NC Legislative Building

NC Legislative Building

The NC Legislative Building in Raleigh.

RALEIGH – The North Carolina General Assembly adjourned for a two-week period on Oct. 31 with no state Senate vote on the vetoed budget having taken place.

The state budget – House Bill 966 – was vetoed by Gov. Roy Cooper, a Democrat, on June 28 and returned to the Republican-controlled NCGA. Cooper said it was a “bad budget” that includes tax breaks for corporations rather than investing in schools, teacher pay and health care. Sen. Deanna Ballard (R-Blowing Rock) echoed Republican leaders in praising the budget, saying it continues increases funding for school safety, school mental health support personnel, school construction and continued state correctional officers, teacher and principal pay raises.

After more than two months, the state House held a surprise veto override vote on Sept. 11. The controversial vote came when most state House Democrats were absent due to the communication from party leadership that it was a no-vote session. The N.C. House Republicans would not have had enough votes for the veto override at 60 percent with all Democrats present. State Republicans contend that there was an announcement the day before that the session was a voting session.

With a 29-21 edge in the state Senate, the N.C. Republicans are short of the 60 percent needed to override Cooper’s veto and make HB966 into law.

The week of Oct. 28 began with legislators having hopes that a veto override vote would take place, but the session ended on Oct. 31 without one and HB966 sent into committee.

The NCGA reconvenes on Nov. 13. In the meantime, a Joint Select Committee on Congressional Redistricting is meeting to work on new N.C. Congressional maps. The NCGA is following a three-judge panel’s ruling on Oct. 28 that said the current maps violate the state Constitution and offered the NCGA a chance to draw new maps. Failing which, the N.C. Congressional primary elections could be delayed, according to the unanimous ruling.

In its late October work, the NCGA passed numerous bills, many of which are mini-budget bills for certain agencies, plus other acts that will affect 2020 elections.

‘Last Saturday’ early votingEarly voting for the last Saturday before Election Day would be fully restored as of the 2020 elections, according to a new law that has been passed by the NCGA.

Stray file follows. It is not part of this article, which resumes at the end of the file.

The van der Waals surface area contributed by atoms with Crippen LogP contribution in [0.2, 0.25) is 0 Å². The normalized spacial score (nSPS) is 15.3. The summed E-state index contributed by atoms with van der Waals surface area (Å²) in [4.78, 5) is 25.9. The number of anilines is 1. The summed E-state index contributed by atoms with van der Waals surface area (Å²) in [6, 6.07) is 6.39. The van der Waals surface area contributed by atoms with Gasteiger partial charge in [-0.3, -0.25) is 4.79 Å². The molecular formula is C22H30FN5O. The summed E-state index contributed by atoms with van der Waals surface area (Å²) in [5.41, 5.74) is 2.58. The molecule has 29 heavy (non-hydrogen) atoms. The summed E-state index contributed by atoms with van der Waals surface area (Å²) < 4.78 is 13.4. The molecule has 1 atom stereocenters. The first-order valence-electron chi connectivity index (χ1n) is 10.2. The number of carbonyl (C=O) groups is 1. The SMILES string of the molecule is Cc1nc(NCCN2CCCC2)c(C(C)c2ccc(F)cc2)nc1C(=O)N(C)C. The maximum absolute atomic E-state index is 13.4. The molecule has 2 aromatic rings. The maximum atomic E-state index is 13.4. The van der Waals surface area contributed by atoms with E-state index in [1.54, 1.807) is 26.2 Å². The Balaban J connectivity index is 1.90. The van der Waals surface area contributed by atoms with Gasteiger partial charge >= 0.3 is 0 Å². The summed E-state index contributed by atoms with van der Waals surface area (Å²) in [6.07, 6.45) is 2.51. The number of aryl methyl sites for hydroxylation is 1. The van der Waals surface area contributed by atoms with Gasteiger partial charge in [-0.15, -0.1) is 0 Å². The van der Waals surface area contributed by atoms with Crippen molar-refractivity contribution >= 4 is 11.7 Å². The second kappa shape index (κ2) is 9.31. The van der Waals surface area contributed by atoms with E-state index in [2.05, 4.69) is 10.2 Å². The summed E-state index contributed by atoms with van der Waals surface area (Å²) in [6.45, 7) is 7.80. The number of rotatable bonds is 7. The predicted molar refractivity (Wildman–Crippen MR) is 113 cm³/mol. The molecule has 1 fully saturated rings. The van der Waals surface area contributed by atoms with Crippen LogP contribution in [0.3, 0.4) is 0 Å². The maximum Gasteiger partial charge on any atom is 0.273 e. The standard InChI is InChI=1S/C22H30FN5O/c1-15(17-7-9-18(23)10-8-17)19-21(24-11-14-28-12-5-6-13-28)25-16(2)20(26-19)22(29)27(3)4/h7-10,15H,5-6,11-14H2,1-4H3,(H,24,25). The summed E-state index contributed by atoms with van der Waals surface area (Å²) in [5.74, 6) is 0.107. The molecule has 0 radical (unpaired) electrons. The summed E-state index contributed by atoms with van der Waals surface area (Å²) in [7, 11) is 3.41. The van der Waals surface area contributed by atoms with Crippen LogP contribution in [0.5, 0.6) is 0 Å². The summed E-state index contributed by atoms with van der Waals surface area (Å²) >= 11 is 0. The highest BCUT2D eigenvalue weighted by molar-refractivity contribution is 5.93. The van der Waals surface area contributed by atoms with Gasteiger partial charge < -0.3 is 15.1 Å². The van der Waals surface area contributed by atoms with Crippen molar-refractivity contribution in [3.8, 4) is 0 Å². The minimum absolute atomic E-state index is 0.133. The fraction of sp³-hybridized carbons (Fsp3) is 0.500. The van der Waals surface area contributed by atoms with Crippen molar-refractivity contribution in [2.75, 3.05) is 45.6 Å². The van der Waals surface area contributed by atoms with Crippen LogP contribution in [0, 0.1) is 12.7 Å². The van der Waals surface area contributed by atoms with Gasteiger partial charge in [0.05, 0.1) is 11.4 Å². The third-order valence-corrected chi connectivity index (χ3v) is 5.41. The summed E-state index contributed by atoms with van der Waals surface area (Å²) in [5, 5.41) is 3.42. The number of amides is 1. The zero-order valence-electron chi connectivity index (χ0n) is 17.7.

Senate Bill 683 mandates that if a county elections board decided to have one-stop early voting on the last Saturday before Election Day, all early-voting sites in the county will be open that day from 8 a.m. to 3 p.m. Previously, early voting on the final Saturday before an election was removed, with state Democrats saying the last Saturday is typically when a lot of minorities vote in North Carolina. The N.C. Democratic Party had filed a lawsuit to restore the “Last Saturday” early-voting provision in October.

Other changes include the regulated hours for early voting in Congressional election years, regulating that all one-stop early voting sites in a county are open on weekdays from 8 a.m. to 7:30 p.m. concurrently. Previously, the law was that the site be open from 7 a.m. to 7 p.m. Different enacted legislation allows county boards more flexibility for opening one-stop early voting sites for municipal elections.

In addition, the proposed law increases the penalties for absentee ballot fraud and other crimes involving absentee ballots, changes how mail-in absentee ballots will be processed and makes appropriations for the N.C. State Board of Elections.

SB683 received bipartisan support from the NCGA, getting final approval from both the state House and Senate on Oct. 30 by near-unanimous votes. The bill is on Cooper’s desk as of Nov. 5.

Raises for teachers, school administratorsA mini-budget bill for public educators and administrators passed the NCGA along party lines on Oct. 31, with state Republicans saying it’ll raise teacher pay by 3.9 percent and state Democrats claiming it’s not good enough.

Senate Bill 354 offers the same teacher and administrator raises proposed in the stalled biennial budget bill that Cooper opposed. Cooper, state Democrats and the North Carolina Association of Educators oppose SB354. Cooper said in an Oct. 31 Tweet that state Republicans are offering a “paltry” raise for teachers that is less than other state agencies.

State Republicans are pressing Cooper to sign the bill, saying that if he doesn’t, educators won’t receive raises for the first time in several years. The pay raises would be backdated to July 1, Senate Leader Phil Berger (R-Dunn) said in an Oct. 30 statement.

Cooper received the bill on Nov. 1 and has not acted on it as of Nov. 5.

Colleges and universities, ‘Raise the Age’ fundingHouse Bill 111 would set base budget for the University of North Carolina system, including Appalachian State University, as well as N.C. Community College system funding, in lieu of a full budget.

The bill is one of several mini-budget acts the NCGA has taken up in the stalemate over the current biennial budget. The act also includes base budgets for the N.C. Department of Health and Human Services, general government functions and agriculture and consumer services.

HB111 also includes pro-rated funding for the “Raise the Age” mandate, a bipartisan effort that seeks to direct more 16- and 17-year-old juvenile offenders into juvenile court, instead of trying them as adults.

HB111 passed the state Senate and House on Oct. 30 and 31, respectively, by unanimous votes. As of Nov. 5, the bill is on Cooper’s desk.

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